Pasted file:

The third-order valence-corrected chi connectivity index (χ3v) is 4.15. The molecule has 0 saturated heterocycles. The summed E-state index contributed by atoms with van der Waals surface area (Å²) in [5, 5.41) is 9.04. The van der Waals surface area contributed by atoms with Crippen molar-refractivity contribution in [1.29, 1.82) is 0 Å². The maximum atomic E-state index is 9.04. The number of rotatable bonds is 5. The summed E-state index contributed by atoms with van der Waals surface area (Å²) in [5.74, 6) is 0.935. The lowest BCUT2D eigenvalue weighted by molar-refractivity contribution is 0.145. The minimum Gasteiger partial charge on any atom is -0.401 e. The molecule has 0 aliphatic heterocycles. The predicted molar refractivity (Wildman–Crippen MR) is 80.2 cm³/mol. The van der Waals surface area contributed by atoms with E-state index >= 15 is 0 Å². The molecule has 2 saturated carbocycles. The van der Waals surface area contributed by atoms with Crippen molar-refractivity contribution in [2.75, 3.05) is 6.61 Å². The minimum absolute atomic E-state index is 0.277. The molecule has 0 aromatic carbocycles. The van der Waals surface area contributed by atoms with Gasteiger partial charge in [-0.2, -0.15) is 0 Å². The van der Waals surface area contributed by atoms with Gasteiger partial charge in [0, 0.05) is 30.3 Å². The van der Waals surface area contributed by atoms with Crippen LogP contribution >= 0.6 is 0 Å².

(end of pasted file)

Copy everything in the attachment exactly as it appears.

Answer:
The third-order valence-corrected chi connectivity index (χ3v) is 4.15. The molecule has 0 saturated heterocycles. The summed E-state index contributed by atoms with van der Waals surface area (Å²) in [5, 5.41) is 9.04. The van der Waals surface area contributed by atoms with Crippen molar-refractivity contribution in [1.29, 1.82) is 0 Å². The maximum atomic E-state index is 9.04. The number of rotatable bonds is 5. The summed E-state index contributed by atoms with van der Waals surface area (Å²) in [5.74, 6) is 0.935. The lowest BCUT2D eigenvalue weighted by molar-refractivity contribution is 0.145. The minimum Gasteiger partial charge on any atom is -0.401 e. The molecule has 0 aliphatic heterocycles. The predicted molar refractivity (Wildman–Crippen MR) is 80.2 cm³/mol. The van der Waals surface area contributed by atoms with E-state index >= 15 is 0 Å². The molecule has 2 saturated carbocycles. The van der Waals surface area contributed by atoms with Crippen molar-refractivity contribution in [2.75, 3.05) is 6.61 Å². The minimum absolute atomic E-state index is 0.277. The molecule has 0 aromatic carbocycles. The van der Waals surface area contributed by atoms with Gasteiger partial charge in [-0.2, -0.15) is 0 Å². The van der Waals surface area contributed by atoms with Gasteiger partial charge in [0, 0.05) is 30.3 Å². The van der Waals surface area contributed by atoms with Crippen LogP contribution >= 0.6 is 0 Å².